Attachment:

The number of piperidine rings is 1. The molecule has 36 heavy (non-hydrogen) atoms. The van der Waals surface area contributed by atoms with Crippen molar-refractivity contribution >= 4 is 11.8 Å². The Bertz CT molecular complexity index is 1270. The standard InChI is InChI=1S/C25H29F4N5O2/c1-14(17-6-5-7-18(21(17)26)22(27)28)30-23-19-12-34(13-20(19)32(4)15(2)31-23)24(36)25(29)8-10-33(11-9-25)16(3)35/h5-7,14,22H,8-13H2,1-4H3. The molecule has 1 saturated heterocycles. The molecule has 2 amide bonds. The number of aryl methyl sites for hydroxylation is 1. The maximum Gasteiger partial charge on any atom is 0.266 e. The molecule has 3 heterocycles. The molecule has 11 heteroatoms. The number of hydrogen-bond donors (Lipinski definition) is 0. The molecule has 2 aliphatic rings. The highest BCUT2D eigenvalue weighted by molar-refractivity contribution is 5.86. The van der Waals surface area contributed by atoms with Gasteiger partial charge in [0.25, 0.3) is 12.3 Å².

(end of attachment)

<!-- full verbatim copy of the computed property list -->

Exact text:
The number of piperidine rings is 1. The molecule has 36 heavy (non-hydrogen) atoms. The van der Waals surface area contributed by atoms with Crippen molar-refractivity contribution >= 4 is 11.8 Å². The Bertz CT molecular complexity index is 1270. The standard InChI is InChI=1S/C25H29F4N5O2/c1-14(17-6-5-7-18(21(17)26)22(27)28)30-23-19-12-34(13-20(19)32(4)15(2)31-23)24(36)25(29)8-10-33(11-9-25)16(3)35/h5-7,14,22H,8-13H2,1-4H3. The molecule has 1 saturated heterocycles. The molecule has 2 amide bonds. The number of aryl methyl sites for hydroxylation is 1. The maximum Gasteiger partial charge on any atom is 0.266 e. The molecule has 3 heterocycles. The molecule has 11 heteroatoms. The number of hydrogen-bond donors (Lipinski definition) is 0. The molecule has 2 aliphatic rings. The highest BCUT2D eigenvalue weighted by molar-refractivity contribution is 5.86. The van der Waals surface area contributed by atoms with Gasteiger partial charge in [0.25, 0.3) is 12.3 Å².